BOISE, – To spawn in Little Bear Creek’s west fork, wild steelhead must run a hazardous, 500-mile gantlet up the Columbia, Snake and Clearwater rivers from the Pacific Ocean that includes sea lions and anglers’ lures.
But when they arrive each spring in Troy, a logging town where north-central Idaho’s rolling Palouse Hills meet the mountains, a 93-year-old dam blocks all but the strongest fish from reaching the stream’s headwaters where, until 1919, they’d laid eggs for thousands of years.
The Dutch Flat Dam, originally a city drinking water source, hasn’t even been used since 1926, when silt choked the creek.
This summer, however, town leaders, farmers and state biologists aim to demolish the 10-foot-high barrier and restore the creek to a more-natural state to give its steelhead a better shot at producing Idaho’s next generation of oceangoing rainbow trout. It’s the latest U.S. dam removal project, including destruction of the much-larger Elwha Dam on Washington’s Olympic Peninsula, undertaken to give fish listed under the federal Endangered Species Act a fighting chance at recovery.
“What’s really amazing is that those fish were so tough to make it, without being able to go by the dam for so many years,” Troy Mayor Ken Whitney said. “Hopefully, we’re going to help them out a bit.”
Little Bear Creek’s steelhead have been listed as threatened under the ESA since 1997.
About a decade ago, the Idaho Department of Fish and Game began more-intensive monitoring of fish in tributaries that feed the Potlatch River, which, in turn, flows into the Clearwater.
What they found was astonishing, said biologists. The 400,000-acre Potlatch watershed, including Little Bear Creek’s west fork, was far more important to the survival of the region’s steelhead than many previously thought.
But the Dutch Flat Dam remained a stubborn bottleneck: According to a 2011 Fish and Game count, juvenile steelhead numbers below the dam were 100-fold those above the obsolete concrete barrier.
Fish and Game biologist Brett Bowersox said it’s unclear if fish above the dam are progeny of steelhead that succeed in leaping it, or if they simply belong to a pre-dam population whose offspring just never bothered to swim to the ocean.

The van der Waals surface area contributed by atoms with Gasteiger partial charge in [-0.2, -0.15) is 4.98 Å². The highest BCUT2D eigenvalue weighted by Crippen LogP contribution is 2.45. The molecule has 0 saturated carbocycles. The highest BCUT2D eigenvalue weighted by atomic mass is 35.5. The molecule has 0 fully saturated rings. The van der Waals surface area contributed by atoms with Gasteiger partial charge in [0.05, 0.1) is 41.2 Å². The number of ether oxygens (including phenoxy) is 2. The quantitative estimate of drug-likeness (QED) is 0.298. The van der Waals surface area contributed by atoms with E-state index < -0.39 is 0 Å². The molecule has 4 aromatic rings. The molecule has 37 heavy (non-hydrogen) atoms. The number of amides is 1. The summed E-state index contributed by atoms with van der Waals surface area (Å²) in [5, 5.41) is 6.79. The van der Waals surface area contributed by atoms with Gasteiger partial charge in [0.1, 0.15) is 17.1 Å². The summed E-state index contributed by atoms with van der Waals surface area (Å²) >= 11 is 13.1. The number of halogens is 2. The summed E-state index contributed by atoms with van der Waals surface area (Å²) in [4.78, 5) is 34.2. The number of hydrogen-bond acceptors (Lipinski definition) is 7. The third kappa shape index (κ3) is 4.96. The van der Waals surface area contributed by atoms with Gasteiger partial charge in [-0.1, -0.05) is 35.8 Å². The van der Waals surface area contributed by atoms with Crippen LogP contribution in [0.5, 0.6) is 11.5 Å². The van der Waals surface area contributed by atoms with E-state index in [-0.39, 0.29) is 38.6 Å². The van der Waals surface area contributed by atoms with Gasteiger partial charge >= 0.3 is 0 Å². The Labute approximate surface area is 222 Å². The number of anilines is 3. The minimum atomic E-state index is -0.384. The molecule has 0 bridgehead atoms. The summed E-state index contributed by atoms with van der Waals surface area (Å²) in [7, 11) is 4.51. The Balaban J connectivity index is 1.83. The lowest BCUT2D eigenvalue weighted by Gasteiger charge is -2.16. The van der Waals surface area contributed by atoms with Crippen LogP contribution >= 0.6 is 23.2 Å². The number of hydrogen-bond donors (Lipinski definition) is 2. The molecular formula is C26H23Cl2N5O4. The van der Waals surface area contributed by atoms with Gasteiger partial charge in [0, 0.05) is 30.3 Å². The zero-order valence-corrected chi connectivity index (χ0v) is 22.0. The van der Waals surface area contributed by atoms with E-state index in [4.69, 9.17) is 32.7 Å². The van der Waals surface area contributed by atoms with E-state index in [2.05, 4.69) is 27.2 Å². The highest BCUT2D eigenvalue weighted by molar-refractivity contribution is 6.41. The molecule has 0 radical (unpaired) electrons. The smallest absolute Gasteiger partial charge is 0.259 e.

Either way, he said, it was clear this dam had to go if steelhead in significant numbers were to reach 5 miles of prime spawning habitat above the barrier.
“The dam is a significant impediment greatly reducing steelhead density above the dam,” said Bowersox, who has pathetic photos of big steelhead adults gamely leaping from the creek, only to be rebuffed by the bulwark.
Enter the Latah County Soil and Water Conservation District, farmers, ranchers and others on the Palouse working on voluntary projects with landowners to save the region’s natural resources and preserve agriculture.
The district won $500,000 from the Bonneville Power Administration and the federal Pacific Coastal Salmon Recovery Fund to demolish the structure and restore streamside habitat.
Starts and seeds from plants along the creek are being gathered to ensure revegetated areas include specimens from the site being restored. Now, final permits must be secured, including from the U.S Army Corps of Engineers, said Ken Stinson, the district’s manager.
Whitney, Troy’s mayor, hopes city employees who will oversee removal of the dam can begin by mid-August, given a timeline dictated by the seasons: Demolition must be completed by Oct. 31, when mountain rains begin in earnest.
Come next spring, he hopes steelhead swimming unimpeded into the creek’s upper reaches will serve as a monument to a dam that’s vanished.
“The people of Troy would like to see the fish run come back up through there,” Whitney said. “That’s pretty much what it’s all about.”